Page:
Burbank, CA was the location for Warner Bros. Pictures’ CinemaCon 2016, announcing developments in the studio’s wide-ranging slate. Chairman and CEO Kevin Tsujihara announced the headline confirmation that Ben Affleck—who will reprise his Batman in the upcoming Justice League movie—will direct, as well as star in, a new stand-alone Batman.

batman-v-superman-dawn-of-justice

The WB’s presentation was illustrated by trailers and film clips—including some never-before-seen footage—and appearances by major stars and film-makers involved in the movies.  Tsujihara’s has talked about basing the WB’s future on the key franchises of DC, animated LEGO® features, and Fantastic Beasts and Where to Find Them, but the current slate also encompasses dramas, action adventures, horrors, and comedies. Sue Kroll, new President of Worldwide Marketing and Distribution, and Veronika Kwan Vandenberg, new President of Worldwide Distribution, also spoke. Kroll said, “CinemaCon is always one of the high points of our year: when we get to introduce our upcoming slate to our partners in the exhibition community who are responsible for bringing our films to audiences worldwide,” while Kwan Vandenberg added, “We appreciated the enthusiastic participation of actors and filmmakers from every title, who added tremendous star power to the presentation.”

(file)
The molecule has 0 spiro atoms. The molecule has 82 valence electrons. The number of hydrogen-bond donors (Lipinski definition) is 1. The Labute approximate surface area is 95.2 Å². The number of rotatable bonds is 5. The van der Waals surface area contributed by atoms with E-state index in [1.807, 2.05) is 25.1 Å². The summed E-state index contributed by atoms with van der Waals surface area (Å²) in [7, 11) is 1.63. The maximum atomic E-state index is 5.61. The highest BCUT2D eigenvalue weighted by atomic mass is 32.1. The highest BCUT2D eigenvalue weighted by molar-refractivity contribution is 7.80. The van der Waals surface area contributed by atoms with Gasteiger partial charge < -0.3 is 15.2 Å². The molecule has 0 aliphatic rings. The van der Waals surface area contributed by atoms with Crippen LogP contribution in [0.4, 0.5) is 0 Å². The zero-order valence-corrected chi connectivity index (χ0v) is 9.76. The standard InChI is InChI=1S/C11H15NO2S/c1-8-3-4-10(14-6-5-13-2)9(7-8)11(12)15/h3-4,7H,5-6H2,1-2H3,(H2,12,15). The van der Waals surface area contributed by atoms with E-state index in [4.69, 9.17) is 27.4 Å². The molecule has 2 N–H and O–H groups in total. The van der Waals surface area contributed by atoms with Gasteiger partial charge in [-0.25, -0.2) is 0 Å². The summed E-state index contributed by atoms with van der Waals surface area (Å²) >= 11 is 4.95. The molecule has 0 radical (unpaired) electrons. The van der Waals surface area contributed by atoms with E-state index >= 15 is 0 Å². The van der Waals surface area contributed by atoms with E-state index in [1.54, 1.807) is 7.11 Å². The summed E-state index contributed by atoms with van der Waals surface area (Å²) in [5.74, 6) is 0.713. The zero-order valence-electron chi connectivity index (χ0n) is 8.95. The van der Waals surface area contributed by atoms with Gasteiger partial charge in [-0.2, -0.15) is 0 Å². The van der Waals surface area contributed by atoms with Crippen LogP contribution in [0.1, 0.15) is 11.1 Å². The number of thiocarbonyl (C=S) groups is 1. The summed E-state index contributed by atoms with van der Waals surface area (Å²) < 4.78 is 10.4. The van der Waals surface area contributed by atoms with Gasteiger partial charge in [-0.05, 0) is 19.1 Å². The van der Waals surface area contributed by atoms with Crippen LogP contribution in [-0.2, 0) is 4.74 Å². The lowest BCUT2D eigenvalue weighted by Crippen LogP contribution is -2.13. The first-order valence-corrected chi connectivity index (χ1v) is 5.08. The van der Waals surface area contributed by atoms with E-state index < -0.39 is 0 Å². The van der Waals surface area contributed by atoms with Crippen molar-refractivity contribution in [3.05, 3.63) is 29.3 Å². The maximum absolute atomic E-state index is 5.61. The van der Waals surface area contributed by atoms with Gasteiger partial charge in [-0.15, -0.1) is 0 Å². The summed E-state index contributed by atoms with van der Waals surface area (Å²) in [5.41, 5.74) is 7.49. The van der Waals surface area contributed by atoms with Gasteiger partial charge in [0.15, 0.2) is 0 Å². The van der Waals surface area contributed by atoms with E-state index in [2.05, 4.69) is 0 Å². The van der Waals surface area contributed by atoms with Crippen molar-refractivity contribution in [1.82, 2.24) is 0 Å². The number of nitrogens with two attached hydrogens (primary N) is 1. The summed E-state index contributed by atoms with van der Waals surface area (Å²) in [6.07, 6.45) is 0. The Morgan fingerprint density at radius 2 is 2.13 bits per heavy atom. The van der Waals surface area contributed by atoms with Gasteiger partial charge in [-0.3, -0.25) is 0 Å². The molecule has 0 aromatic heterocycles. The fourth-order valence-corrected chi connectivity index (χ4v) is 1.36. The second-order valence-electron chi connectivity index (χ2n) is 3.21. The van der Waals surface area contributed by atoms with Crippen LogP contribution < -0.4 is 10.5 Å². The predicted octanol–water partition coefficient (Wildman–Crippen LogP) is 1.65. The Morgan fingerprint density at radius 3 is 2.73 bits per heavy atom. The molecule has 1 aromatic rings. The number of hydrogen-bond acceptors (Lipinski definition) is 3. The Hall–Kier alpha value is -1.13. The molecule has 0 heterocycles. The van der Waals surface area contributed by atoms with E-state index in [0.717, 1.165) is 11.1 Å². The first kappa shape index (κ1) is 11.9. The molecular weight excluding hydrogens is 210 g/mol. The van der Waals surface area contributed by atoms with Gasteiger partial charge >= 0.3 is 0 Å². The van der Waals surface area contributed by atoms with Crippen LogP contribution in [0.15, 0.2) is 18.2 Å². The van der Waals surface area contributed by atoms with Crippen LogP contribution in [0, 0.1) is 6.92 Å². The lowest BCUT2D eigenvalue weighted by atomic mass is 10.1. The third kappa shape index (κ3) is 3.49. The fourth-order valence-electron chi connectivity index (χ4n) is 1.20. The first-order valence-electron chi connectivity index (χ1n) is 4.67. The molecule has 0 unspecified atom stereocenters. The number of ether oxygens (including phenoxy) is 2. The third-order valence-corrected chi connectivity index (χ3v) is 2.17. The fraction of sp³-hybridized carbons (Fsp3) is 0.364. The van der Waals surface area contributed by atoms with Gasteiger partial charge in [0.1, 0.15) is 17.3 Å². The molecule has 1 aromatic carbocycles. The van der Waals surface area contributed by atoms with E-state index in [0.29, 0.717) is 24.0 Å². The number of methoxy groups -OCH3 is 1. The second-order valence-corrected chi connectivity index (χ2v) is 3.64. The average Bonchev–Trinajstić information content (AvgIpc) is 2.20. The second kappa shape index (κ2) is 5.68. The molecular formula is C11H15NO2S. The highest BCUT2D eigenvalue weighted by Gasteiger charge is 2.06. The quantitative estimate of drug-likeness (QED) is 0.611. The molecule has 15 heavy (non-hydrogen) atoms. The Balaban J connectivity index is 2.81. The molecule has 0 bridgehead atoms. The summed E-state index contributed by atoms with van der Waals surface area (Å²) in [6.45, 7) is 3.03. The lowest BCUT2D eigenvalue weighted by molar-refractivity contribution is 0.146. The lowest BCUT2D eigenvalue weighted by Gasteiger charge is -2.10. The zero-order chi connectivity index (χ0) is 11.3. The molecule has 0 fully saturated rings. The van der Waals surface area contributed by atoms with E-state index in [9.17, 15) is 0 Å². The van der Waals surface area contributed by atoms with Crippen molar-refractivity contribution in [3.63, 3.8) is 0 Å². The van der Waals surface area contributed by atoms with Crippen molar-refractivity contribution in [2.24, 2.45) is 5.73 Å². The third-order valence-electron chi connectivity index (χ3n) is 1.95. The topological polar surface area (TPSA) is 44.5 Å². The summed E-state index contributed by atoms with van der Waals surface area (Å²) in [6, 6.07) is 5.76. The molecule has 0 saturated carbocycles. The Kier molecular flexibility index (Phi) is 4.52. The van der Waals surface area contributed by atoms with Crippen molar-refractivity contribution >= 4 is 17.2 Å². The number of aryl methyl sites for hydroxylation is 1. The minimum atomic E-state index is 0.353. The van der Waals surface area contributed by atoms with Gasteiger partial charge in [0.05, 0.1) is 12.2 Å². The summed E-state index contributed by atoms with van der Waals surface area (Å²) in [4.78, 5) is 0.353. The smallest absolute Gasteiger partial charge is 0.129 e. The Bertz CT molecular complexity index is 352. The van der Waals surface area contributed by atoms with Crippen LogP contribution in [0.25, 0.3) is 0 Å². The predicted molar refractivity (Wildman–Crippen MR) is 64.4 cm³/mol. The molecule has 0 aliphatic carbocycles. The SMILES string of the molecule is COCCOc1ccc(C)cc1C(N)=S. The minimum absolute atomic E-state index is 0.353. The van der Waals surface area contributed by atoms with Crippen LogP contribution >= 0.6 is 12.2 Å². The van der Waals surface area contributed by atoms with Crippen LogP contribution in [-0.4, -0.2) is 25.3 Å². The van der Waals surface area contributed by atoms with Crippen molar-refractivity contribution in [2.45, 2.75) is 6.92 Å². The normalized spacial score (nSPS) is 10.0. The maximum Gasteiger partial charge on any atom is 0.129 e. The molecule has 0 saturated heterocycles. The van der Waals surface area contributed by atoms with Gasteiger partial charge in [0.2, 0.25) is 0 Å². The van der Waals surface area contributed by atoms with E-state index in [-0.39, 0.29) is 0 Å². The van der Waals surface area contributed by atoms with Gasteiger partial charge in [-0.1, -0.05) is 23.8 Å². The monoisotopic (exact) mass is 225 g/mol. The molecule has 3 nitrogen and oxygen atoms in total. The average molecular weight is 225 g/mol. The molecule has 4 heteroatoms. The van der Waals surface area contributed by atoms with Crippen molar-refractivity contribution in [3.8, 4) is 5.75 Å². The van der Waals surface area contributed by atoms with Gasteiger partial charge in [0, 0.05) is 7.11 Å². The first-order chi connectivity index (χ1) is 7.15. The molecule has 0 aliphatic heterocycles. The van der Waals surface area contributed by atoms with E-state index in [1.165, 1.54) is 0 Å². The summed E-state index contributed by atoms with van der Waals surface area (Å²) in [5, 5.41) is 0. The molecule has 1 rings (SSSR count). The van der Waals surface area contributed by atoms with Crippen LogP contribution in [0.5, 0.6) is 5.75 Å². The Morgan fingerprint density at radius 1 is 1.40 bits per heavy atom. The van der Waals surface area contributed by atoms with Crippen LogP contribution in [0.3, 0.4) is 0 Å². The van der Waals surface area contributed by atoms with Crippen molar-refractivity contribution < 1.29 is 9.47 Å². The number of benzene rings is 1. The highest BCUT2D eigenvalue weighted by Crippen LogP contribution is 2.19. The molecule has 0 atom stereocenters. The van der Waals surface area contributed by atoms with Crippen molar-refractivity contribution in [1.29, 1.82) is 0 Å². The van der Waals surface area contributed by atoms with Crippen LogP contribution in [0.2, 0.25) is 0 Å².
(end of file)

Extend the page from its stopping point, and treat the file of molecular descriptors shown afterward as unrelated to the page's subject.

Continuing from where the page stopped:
Ben Affleck and Amy Adams kicked off the presentation with a bang, introducing a reel spotlighting the studio’s ambitious slate of DC films.  The roster includes the new Justice League film, as well as stand-alone Wonder Woman, The Flash, Aquaman, and Cyborg features. Embattled Batman v Superman director Zack Snyder closed the reel with a greeting from the Justice League film set, surrounded by his stars. The DC preview also included a glimpse of the summer’s hotly anticipated super-villain team-up Suicide Squad before its writer/director David Ayer took the stage and introduced the main ensemble cast, led by Will Smith, Jared Leto, Margot Robbie, and Joel Kinnaman.  The extended version of the Suicide Squad trailer was met with loud applause and the buzz surrounding the film was palpable.